Point of View

Why school vouchers are wrong for NC

April 18, 2013 

House Bill 944, a school voucher bill, aims to spend $90 million of taxpayer money over the next two years to subsidize private school tuition, takes money away from already underfunded public schools and offers little accountability to taxpayers.

Here are just some of the reasons this proposal would be a disaster for North Carolina’s public education system:

It will do little for the people it’s supposedly designed to help. Lower- to middle-income families who try to use the $4,200 voucher will still be left with a tuition balance they cannot afford. Vouchers are more likely to be used by those who would be able to choose private schools anyway. Further, access to the funds would be awarded by the order of applications received, not by need.

Does this seem like a fair way to approach “opportunity” for all children? It favors those who have the ability to pay the tuition difference and to provide their own transportation. What about communities where no adequate private education program even exists? Should these taxpayers subsidize more affluent urban areas?

Currently, North Carolina spends about $8,400 per student in public schools, which ranks us 48 nationally in per-pupil spending. Now the proponents of this bill are saying our kids can be educated for half that amount?

Vouchers have never lived up their promise. Supporters claim that vouchers are a solution to student achievement problems, but evidence shows that they fail to produce this result. Repeated studies have shown that the oldest voucher program in the U.S. (Milwaukee) has produced literally no improvement in the performance of the city’s schoolchildren. Last November, a district judge ruled Louisiana’s voucher program unconstitutional. Florida voters defeated an amendment that would have made it possible to channel public funds to private schools. Just this month, by a bipartisan vote of 103-43, the Texas legislature voted against using state dollars to fund private education.

House Bill 944 will tear apart our communities by privatizing education. Good public education systems build strong communities. They are a vital tool of economic development, an anchor for our cities and towns offering jobs and a dependable, accountable way for children to be educated for future jobs. While all school systems have room for improvement, cutting funding is clearly not the way to go about it.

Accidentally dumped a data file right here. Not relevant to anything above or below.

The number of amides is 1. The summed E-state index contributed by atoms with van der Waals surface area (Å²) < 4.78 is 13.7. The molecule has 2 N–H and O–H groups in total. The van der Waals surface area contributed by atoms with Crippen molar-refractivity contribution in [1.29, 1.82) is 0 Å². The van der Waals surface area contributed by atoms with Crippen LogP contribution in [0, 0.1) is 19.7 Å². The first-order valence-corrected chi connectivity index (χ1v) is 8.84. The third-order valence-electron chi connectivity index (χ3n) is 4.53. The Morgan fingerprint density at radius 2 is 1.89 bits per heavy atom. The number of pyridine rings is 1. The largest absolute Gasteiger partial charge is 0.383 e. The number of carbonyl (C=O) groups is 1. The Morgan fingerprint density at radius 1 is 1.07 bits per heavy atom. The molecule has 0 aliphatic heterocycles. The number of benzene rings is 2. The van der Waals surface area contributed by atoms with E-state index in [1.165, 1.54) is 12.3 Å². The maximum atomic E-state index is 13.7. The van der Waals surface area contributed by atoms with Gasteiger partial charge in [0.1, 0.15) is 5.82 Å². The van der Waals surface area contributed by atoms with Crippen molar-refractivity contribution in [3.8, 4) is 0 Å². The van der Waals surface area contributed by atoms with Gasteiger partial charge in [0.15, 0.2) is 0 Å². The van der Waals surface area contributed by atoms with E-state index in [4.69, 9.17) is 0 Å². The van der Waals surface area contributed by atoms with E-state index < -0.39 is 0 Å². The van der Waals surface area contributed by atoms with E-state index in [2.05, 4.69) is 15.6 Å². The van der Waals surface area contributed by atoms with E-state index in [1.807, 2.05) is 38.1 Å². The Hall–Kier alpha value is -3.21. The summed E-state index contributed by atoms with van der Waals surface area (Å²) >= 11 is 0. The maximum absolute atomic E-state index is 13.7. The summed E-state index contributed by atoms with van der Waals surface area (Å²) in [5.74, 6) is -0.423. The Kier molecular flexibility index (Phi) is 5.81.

Vouchers offer the illusion of greater parental choice, but private schools are under no obligation to accept all students and can even have a religious affiliation. Using public dollars to fund schools that cannot serve all students violates the N.C. Constitution. It is a misuse of public tax dollars and a cynical approach that will result in a public school system that is highly segregated by income and race.

Taxpayers are already being asked to support expansion of charter schools with fewer safeguards on how the money is spent or on student achievement. Vouchers are another experiment our taxpayers cannot afford.

Vouchers drain resources from the one institution that must accept and educate all children who walk through their doors: the public schools. The state constitution guarantees a sound basic education to all children. A $90 million giveaway from the public schools will have real and serious consequences for the quality of instruction that public schools can provide. The most disadvantaged students are the most likely to remain in public schools, which will be asked to do ever more with less.

So why, given these many problems, would state lawmakers even consider such a potentially disastrous proposal? The answer, as it is so often, appears to be the influence of big money.

North Carolina’s voucher proposal is clearly linked to “model” legislation being pushed in state legislatures by the controversial American Legislative Exchange Council. Some of the sponsors simply want government out of education and want it to be in private hands, but much of the push to privatize schools is motivated by profit – private companies seeing an “opportunity” to make money in a new sector.

Vouchers are a failing proposition all around. We encourage our community to reject private school vouchers and tuition tax subsidies that undermine public accountability in education and ignore the needs of our 1.5 million public school students.

Instead, let’s work to improve, not weaken, our public schools.

Yevonne Brannon and Nick Rhodes are board members for Public Schools First NC ( publicschoolsfirstnc.org).

News & Observer is pleased to provide this opportunity to share information, experiences and observations about what's in the news. Some of the comments may be reprinted elsewhere in the site or in the newspaper. We encourage lively, open debate on the issues of the day, and ask that you refrain from profanity, hate speech, personal comments and remarks that are off point. Thank you for taking the time to offer your thoughts.

Commenting FAQs | Terms of Service